Why You Don’t Need to Know a Foreign Language to Communicate in Another Country

A bit of background on myself: I am 20-year-old architecture student double majoring in Spanish. I’ve been studying Spanish since I was 13 years old and am absolutely set on making it a part of my career in the field of architecture and construction, and this trip is my first time out of the country.

With that knowledge, the title of this post probably sounds pretty stupid. I’ve spent a good portion of my life studying to become bilingual, to be able to communicate with people from other backgrounds both in the United States and abroad, and I waited this long to travel and put my language skills to use because I was afraid that I wouldn’t be able to make it in a Spanish-speaking country unless I was completely fluent. But out of the hundred or so students that are here with me in Costa Rica right now with Sol Education Abroad, maybe five of us were fluent when we arrived. Maybe.

Let me tell you this, though: you don’t have to know a word of Spanish to study abroad in a Spanish-speaking country.

It’s not that there are plenty of people who speak English, because there aren’t. It’s not because there will always be a friend around to help translate, because there won’t be. It’s because, aside from whatever language we grew up speaking, we all have very deeply-rooted things in common that we can share without saying a word.

Today, I spent the part of the afternoon that wasn’t rainy volunteering with elementary school kids. (“Volunteering” is always perceived to mean the fulfillment of some kind of heroic civic duty, but really I went to a park and played with some people that were half my height, and that’s what that means.) We played frisbee, jumped rope, had sack races, and–of course–played soccer.

My team was stacked with the best 8-year-old goalkeeper, an 11-year-old future seleccionado, and me, with all of my two seasons of college intramural experience. The 11-year-old, who was too shy to even announce his name when we all introduced ourselves at the beginning, was on fire. He was fast, he was competitive, and he had surprising and impressive footwork for being less than four and half feet tall. We made a great attacking pair, and ended up with a lot of assists between the two of us. Despite the amount of soccer I’ve been watching, I haven’t acquired the instinctive yelling to teammates in Spanish yet, and this kid barely said a word, but one of the best connections I’ve made with any stranger since I’ve been in Costa Rica was after I passed to him for his first goal, and he gave me a huge smile and a thumbs up.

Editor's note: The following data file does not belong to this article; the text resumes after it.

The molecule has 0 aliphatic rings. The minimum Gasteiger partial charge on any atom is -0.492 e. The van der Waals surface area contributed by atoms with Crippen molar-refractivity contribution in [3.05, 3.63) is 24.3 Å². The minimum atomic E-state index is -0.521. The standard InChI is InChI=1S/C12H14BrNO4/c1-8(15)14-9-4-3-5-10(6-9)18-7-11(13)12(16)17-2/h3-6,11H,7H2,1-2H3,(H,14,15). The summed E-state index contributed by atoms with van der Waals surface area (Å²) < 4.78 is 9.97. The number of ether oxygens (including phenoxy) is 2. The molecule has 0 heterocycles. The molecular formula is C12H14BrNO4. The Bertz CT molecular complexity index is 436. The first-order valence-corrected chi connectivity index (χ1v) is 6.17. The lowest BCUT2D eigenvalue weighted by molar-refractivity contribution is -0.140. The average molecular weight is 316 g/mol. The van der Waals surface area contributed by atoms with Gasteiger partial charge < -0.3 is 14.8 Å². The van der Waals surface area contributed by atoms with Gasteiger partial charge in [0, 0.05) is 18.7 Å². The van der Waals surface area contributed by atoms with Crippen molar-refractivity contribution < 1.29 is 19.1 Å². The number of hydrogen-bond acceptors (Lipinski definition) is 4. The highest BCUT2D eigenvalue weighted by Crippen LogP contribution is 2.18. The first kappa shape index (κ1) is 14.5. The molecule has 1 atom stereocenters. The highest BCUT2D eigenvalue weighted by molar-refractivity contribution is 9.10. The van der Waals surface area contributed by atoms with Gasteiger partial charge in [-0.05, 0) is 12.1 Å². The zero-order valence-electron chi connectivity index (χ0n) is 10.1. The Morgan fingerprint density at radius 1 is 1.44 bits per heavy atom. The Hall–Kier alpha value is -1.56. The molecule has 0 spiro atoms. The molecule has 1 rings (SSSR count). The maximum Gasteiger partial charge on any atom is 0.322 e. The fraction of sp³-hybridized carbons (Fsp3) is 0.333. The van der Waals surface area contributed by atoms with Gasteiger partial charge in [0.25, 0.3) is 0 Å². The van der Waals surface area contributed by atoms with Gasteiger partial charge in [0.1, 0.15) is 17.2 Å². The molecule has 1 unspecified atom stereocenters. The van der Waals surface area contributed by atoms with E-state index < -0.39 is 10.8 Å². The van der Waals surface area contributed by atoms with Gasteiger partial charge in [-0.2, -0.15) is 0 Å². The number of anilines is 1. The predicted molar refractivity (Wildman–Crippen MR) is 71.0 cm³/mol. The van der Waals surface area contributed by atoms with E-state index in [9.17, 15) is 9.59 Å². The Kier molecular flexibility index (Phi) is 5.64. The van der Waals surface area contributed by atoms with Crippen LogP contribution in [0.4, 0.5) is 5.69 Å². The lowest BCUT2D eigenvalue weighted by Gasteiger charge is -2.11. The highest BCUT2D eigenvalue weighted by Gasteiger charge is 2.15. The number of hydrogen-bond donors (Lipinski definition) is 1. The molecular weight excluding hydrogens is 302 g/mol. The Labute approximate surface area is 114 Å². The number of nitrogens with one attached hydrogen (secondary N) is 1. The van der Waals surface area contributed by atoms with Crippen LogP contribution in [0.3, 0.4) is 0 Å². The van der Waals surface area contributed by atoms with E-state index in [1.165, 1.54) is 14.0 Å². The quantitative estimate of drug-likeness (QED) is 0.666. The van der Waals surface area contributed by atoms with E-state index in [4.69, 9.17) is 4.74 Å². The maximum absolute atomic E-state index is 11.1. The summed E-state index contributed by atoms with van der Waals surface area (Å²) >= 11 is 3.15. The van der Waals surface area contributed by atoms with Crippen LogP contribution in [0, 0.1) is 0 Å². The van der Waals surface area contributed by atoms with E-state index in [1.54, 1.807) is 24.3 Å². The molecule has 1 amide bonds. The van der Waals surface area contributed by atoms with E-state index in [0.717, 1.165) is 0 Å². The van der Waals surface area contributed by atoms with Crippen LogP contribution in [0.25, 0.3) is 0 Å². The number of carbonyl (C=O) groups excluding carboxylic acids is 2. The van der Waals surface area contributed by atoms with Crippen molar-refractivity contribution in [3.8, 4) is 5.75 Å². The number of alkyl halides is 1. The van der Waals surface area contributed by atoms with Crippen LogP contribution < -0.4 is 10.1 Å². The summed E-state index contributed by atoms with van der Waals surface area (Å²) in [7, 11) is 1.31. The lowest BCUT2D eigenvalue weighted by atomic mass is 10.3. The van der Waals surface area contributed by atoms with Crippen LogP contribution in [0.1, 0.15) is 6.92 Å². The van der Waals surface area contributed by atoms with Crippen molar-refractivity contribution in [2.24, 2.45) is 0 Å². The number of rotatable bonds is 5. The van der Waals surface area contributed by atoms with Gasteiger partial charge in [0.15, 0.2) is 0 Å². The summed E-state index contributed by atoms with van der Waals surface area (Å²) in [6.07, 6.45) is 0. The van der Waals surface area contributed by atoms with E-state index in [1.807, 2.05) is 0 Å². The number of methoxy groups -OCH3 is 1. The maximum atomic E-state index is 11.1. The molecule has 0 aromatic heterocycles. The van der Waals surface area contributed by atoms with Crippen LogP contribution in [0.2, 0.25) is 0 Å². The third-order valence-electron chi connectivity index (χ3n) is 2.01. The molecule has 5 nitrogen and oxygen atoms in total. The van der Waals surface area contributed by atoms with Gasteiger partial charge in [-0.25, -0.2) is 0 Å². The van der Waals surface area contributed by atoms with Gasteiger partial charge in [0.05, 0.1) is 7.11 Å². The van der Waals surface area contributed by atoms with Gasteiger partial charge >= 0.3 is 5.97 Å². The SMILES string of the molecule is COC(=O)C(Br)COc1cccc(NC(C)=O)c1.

If there’s anything that I’ve learned here, it’s that there are two things that connect all human beings (although James Maslow didn’t include one of them in his hierarchy of human needs): a desire to feel accepted and sports.

I haven’t known the majority of the people that I’ve celebrated with over Costa Rica’s World Cup wins, but you connect with each other in unspoken ways through smiles, cheering, tears, and sometimes just a thumbs up. Body language is so much more powerful than we often realize, and it’s because it’s innately ingrained in the range of human perception, but we don’t usually need it until we don’t have words to share with each other.

So you don’t need to speak perfect Spanish–or any at all, really–to make it in a foreign country. You don’t need a translator by your side or a Spanish dictionary app open on your phone at all times. You just need an open mind, an open heart, and a desire to learn.

To read more about my study abroad experience, visit my bilingual blog here.

¡Pura vida!

Emily

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